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Dutch Style Press

Item #:E30 

Dutch Style Cheese Press

   Our Price: $140.00
Quantity
Availability: In Stock
Usually ships In 2-3 Business Days





Made in the USA. This press is handmade in New England and can be used for pressing any hard cheese from Cheddar to Swiss (Assembly required, mold not included).

DESCRIPTION: This press will give you up to 100lbs of pressure and will press up to a 10lb cheese. Made of maple, this press is well balanced and easy to use and will give you years of cheese making pleasure. A cheese mold must be purchased separately to go with this press.

DIMENSIONS: 19-1/2"L x 9"W x 26-3/4"H

RETURN INFORMATION: We do not accept returns of any used equipment. This item is warrantied for 1 year from date of purchase against manufacturing defects. For our full return policy, please click here.

Proper Press Weights

The proper amount of weight for pressing a cheese should be to initially follow the cheese making guidelines for the particular cheese. However this can sometimes lead to over or under pressing the cheese due to the final cheese moisture or fat content.
  • Over pressing can be recognized by excessive cloudy/milky whey or even butterfat leaking with the draining whey or on the cheese surface when turning. The higher fat cheese also requires less weight in the early pressing stages when butterfat is still in a liquid state.
  • Under pressing is the cause of unconsolidated curds in the final cheese. This can be identified with open curd spaces on the rind or excessive open spaces in the cheese body.
  • A tight smooth rind with open spaces in the cheese body. Can be an indication of excessive press weight initially sealing the surface and trapping moisture inside. This is usually accompanied by a cheese leaking moisture in the aging room.

Pressing


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1. Why do we use cheesecloth when we are pressing the cheese?

Cheesecloth is essential in molding. Its purpose is to wick the moisture from the surface of the cheese to the drainage holes during pressing.

2. Why am I supposed to start with less weight and then add as I go?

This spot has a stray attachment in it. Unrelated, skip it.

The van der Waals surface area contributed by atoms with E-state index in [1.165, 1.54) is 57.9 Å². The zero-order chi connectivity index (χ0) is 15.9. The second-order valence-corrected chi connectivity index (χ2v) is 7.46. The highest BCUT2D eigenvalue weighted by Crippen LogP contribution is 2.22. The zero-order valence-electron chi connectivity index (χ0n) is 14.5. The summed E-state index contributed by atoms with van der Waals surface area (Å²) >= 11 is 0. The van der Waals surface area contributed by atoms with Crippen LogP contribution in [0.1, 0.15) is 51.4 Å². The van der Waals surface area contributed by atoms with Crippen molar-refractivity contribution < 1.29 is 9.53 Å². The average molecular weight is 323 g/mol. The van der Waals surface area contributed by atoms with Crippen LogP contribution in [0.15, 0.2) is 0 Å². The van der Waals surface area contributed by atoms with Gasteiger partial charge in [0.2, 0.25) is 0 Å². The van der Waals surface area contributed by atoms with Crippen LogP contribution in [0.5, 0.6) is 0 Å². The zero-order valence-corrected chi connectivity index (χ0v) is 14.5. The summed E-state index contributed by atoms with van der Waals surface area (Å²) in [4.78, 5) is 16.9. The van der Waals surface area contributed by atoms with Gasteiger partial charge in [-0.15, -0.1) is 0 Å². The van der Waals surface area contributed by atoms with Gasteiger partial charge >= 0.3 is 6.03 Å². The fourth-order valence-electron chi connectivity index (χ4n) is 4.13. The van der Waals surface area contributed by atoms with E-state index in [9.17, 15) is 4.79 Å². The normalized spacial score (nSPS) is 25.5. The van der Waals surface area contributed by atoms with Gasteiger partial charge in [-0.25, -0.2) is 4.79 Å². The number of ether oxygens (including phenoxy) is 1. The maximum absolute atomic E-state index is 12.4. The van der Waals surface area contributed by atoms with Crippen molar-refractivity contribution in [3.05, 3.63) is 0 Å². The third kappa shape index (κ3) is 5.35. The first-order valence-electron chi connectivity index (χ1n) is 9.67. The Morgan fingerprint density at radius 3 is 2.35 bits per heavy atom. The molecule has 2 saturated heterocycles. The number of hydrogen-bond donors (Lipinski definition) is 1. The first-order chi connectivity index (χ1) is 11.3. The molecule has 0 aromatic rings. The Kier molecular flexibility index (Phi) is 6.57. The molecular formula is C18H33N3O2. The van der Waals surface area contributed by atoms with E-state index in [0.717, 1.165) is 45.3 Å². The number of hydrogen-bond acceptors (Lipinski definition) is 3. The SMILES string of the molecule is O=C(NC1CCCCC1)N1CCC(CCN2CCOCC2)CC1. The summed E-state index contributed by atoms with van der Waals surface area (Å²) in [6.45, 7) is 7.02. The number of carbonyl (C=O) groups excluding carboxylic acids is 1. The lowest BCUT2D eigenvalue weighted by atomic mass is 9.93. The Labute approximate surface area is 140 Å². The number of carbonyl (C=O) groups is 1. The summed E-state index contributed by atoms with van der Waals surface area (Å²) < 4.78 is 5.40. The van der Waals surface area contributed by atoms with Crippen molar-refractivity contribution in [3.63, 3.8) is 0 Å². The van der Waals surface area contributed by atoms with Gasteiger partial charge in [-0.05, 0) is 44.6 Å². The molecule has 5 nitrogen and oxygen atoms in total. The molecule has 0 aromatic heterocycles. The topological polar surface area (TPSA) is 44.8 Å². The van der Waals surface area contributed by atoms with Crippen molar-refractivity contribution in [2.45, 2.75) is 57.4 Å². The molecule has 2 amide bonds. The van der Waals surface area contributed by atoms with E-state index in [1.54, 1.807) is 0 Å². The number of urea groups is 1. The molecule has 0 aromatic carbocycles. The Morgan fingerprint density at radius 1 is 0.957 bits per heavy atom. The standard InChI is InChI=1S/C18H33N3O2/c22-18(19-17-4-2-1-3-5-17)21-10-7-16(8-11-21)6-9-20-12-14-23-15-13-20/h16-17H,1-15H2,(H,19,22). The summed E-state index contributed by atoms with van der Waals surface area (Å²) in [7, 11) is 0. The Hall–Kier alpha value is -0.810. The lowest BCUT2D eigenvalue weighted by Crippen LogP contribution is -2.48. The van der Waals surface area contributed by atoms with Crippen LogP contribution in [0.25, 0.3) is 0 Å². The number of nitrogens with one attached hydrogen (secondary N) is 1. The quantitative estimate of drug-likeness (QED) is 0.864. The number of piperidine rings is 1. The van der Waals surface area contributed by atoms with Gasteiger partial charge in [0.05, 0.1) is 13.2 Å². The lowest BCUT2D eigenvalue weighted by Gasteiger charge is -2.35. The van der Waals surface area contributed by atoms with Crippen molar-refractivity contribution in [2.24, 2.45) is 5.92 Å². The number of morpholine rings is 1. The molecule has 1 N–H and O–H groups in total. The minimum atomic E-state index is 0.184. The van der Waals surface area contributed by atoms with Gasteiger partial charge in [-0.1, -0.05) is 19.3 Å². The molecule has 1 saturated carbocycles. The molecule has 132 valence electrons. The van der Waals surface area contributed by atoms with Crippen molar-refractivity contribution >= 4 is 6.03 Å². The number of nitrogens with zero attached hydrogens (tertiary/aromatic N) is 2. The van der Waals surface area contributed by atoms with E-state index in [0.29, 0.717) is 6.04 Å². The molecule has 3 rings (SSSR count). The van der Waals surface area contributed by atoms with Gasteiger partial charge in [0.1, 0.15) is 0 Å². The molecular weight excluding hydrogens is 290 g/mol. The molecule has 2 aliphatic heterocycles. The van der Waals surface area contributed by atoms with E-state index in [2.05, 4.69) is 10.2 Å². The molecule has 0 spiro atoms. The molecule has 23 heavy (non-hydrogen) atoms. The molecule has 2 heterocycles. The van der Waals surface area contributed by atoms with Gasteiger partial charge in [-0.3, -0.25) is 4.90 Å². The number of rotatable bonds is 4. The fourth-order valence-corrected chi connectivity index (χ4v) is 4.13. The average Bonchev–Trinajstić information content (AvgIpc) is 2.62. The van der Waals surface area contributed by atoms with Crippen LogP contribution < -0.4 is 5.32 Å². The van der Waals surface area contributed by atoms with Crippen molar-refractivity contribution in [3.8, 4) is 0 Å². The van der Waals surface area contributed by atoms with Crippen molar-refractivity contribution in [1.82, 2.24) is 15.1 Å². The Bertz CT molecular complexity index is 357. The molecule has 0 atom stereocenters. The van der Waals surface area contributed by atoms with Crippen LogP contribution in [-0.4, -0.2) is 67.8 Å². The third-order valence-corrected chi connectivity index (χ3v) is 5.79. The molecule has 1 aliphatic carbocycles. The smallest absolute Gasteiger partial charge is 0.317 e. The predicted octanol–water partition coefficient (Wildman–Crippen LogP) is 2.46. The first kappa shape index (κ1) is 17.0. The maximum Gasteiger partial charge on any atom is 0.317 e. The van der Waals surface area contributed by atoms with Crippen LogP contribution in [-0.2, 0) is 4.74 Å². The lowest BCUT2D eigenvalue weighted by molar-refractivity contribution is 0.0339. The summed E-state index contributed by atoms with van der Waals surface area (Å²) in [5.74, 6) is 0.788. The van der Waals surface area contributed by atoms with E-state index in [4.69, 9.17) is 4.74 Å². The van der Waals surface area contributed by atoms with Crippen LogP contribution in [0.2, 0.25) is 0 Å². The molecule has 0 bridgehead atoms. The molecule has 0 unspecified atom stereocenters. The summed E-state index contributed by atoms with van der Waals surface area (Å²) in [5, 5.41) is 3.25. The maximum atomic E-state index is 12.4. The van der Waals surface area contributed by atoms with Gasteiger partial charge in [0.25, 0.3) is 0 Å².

The low press weight to start with begins to consolidate the curd and will not block the whey release. By the time you add the highest weight, most of the whey has been pressed out.

3. If I cut the recipe in half, should I use the same pressing weight?

We discourage folks making cheese for aging from using less than two gallons of milk. The reason for this is that the smaller the cheese the higher the ratio of rind to body. This, among other things, tends to allow the cheese to lose moisture too readily.

The simple solution to this is to make a larger cheese and when it approaches its targeted age of ripening, cut it into smaller sections and re-wax the sections you are not using.

http://www.cheesemaking.com/images/feedbackpics/Chzpress1.jpgIf you do plan to go ahead and use the curds from a smaller batch and use the same mold as our recipes call for, you can use the same amount of weight because pressing is more a matter of surface area and that remains unchanged.

4. How do I press my cheese when I have increased the recipe tenfold?

If you are making a larger cheese and keeping the height to width ratio the same (as you should) simply increasing weight proportionately should work. However, many people decide to use a differently shaped mold where the height to width ratio is not kept the same. In this case, the important factor is surface area. Keep the press weight proportionate to the change in surface area. Our recipes are designed for our small mold (2 lb.) with a surface diameter of 4.5.”

5. How do I keep the temperature and humidity up while pressing?

One method is to place the cheese and forms with weights back into the curd pot that has been emptied and cleaned and immerse that in a large pan or sink of water. Then hold it at 95F until pressing is finished.

Or, some of our customers make insulated hot boxes that have a heater and can be kept warm. This requires creativity! No air vents are needed but it will be very humid in there, especially if you are using pans of hot water to keep the temperatures up. Your insulation should be something that will not absorb this moisture. We find that the foil faced rigid insulation is best.

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6. When I pressed my curds, they remained separate. (They didn't meld together.)

The curds you made turned out too dry for some reason. This could be due to using milk that isn't fresh, using too much culture, cutting the curds too small, ripening too long, cooking at too high a temperature, or stirring the curds too long.

The focus of your next attempt should be to watch the moisture of the curds, keeping in mind the above points and trying for more moisture in the curds when done.

7. My cheese had cracks in it after it had been pressed.

It was too moist going into the press. Stir it longer before molding and pressing.

8. My cheese is dry and I think I might be over-pressing.

Dry cheese is rarely due to over-pressing. You might look at your final curd moisture here. Too much stirring or too high a temperature will produce a very dry curd. Also, low humidity during aging will cause dry cheese problems.

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New England Cheesemaking Supply Company
54B Whately Rd, South Deerfield, MA 01373
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